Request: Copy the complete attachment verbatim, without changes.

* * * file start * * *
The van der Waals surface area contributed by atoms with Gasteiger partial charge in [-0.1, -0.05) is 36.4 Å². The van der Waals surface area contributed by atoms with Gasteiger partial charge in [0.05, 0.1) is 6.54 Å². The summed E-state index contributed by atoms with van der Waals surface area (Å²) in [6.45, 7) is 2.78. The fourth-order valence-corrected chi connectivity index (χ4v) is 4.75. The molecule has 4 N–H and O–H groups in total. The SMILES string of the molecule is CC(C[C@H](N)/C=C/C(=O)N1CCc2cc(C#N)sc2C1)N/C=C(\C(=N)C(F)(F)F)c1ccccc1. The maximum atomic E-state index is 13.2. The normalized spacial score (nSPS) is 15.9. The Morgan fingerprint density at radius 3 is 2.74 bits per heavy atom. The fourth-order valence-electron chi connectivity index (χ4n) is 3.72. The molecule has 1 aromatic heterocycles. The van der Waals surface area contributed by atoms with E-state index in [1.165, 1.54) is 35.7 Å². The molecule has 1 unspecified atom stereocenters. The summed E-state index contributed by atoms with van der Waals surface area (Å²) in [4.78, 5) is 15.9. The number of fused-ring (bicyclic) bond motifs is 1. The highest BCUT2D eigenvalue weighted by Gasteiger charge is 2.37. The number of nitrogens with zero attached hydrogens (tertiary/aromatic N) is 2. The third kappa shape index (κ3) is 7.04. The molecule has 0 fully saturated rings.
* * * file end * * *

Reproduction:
The van der Waals surface area contributed by atoms with Gasteiger partial charge in [-0.1, -0.05) is 36.4 Å². The van der Waals surface area contributed by atoms with Gasteiger partial charge in [0.05, 0.1) is 6.54 Å². The summed E-state index contributed by atoms with van der Waals surface area (Å²) in [6.45, 7) is 2.78. The fourth-order valence-corrected chi connectivity index (χ4v) is 4.75. The molecule has 4 N–H and O–H groups in total. The SMILES string of the molecule is CC(C[C@H](N)/C=C/C(=O)N1CCc2cc(C#N)sc2C1)N/C=C(\C(=N)C(F)(F)F)c1ccccc1. The maximum atomic E-state index is 13.2. The normalized spacial score (nSPS) is 15.9. The Morgan fingerprint density at radius 3 is 2.74 bits per heavy atom. The fourth-order valence-electron chi connectivity index (χ4n) is 3.72. The molecule has 1 aromatic heterocycles. The van der Waals surface area contributed by atoms with E-state index in [1.165, 1.54) is 35.7 Å². The molecule has 1 unspecified atom stereocenters. The summed E-state index contributed by atoms with van der Waals surface area (Å²) in [4.78, 5) is 15.9. The number of fused-ring (bicyclic) bond motifs is 1. The highest BCUT2D eigenvalue weighted by Gasteiger charge is 2.37. The number of nitrogens with zero attached hydrogens (tertiary/aromatic N) is 2. The third kappa shape index (κ3) is 7.04. The molecule has 0 fully saturated rings.